Friday, June 09, 2006

Are You Sending Mixed Messages To Your Dog?

Dog Psychology

Hi all,
Yes, its me again. I have promised to make up for the lost days, right?

Lerts continue from the last sharing of communication with your doggie friends.

Sending Your Dog Mixed Messages

Dog behavior problems are frequently the result of unclear communication. The owner may not even be aware that the messages he is sending to the dog are confusing. The owner of a well-trained Standard Poodle was unaware of her confusing messages during an epic long session of grooming. The Poodle tired and attempted to sit. The owner, wanting the dog to remain standing, yelled "Don't sit." The dog stood for a few seconds in a crouched position, and, confused about what the word "don't" meant, tried to sit again. Totally perplexed, he was trying very hard to comply with what he thought was his owner's request.

Good communication with your dog is comprised of clear, consistent, distinct messages. A dog cannot possibly respond correctly if the vocabulary or the rules change at whim from day to day. Another example of inconsistent, mixed messages is demonstrated by the owner who allows a behavior occasionally, punishes the dog for it at other times, and does not use distinct cues to inform the dog when the conduct is not acceptable.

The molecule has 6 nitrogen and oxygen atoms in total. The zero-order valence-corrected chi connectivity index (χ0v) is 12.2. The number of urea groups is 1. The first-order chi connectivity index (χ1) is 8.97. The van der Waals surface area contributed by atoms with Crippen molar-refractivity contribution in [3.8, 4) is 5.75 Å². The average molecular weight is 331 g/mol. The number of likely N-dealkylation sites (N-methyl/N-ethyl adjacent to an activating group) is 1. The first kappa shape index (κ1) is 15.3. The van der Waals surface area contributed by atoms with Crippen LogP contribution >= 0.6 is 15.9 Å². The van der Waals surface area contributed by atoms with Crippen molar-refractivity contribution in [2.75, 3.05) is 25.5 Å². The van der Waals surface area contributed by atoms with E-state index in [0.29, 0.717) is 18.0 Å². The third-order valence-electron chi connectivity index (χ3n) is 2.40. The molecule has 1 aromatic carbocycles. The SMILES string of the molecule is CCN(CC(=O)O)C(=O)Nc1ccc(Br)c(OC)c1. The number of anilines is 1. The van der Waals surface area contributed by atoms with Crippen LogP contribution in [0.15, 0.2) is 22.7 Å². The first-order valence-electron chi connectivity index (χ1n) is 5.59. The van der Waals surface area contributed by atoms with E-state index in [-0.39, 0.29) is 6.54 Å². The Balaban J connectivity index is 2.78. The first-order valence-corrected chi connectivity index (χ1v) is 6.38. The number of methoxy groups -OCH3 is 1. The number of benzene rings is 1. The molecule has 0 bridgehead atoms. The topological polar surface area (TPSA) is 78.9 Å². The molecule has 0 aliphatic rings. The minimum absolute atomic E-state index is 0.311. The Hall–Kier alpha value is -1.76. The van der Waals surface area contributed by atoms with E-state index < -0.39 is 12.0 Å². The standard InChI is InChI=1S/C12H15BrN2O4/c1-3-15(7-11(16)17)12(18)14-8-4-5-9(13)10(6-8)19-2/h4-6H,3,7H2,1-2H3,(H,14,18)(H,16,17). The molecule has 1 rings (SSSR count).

A dog who is petted for jumping up when the owner arrives home from softball practice is going to be encouraged, to the owner's dismay and anger, to jump up when the owner comes home from a party all dressed up. Unfortunately, few dogs are able to distinguish between the owner's softball jump up clothes and the owner's party stay off clothes. Consequently, without any distinct warning, the dog may receive a swat for jumping up on the wrong clothes. The dog learns that jumping up will sometimes be rewarded by petting and other times, for no apparent reason, will elicit a smack.

The only lesson a dog may learn from inconsistent messages is that the rules are unstable. Clear and consistent communication requires that an owner teach a command for each desired and undesired behavior to inform the dog about acceptable behavior. For example, you can teach a jump up command that tells/the dog jumping up is acceptable, and another command such as, "off” that instructs him not to jump up.

When messages are confusing, the dog can neither establish a pattern to earn the owner's approval, nor predict the owner's reactions. The dog who cannot establish a way to earn his owner's approval gives up trying to please. The dog who does not know how to predict his owner's reactions becomes fearful, mistrusting, and avoidant.

So, the keyword is consistence, be CONSISTENT, this is applicable even to your children. :o)

Till we 'woof' again, take care.


Dog Psychology

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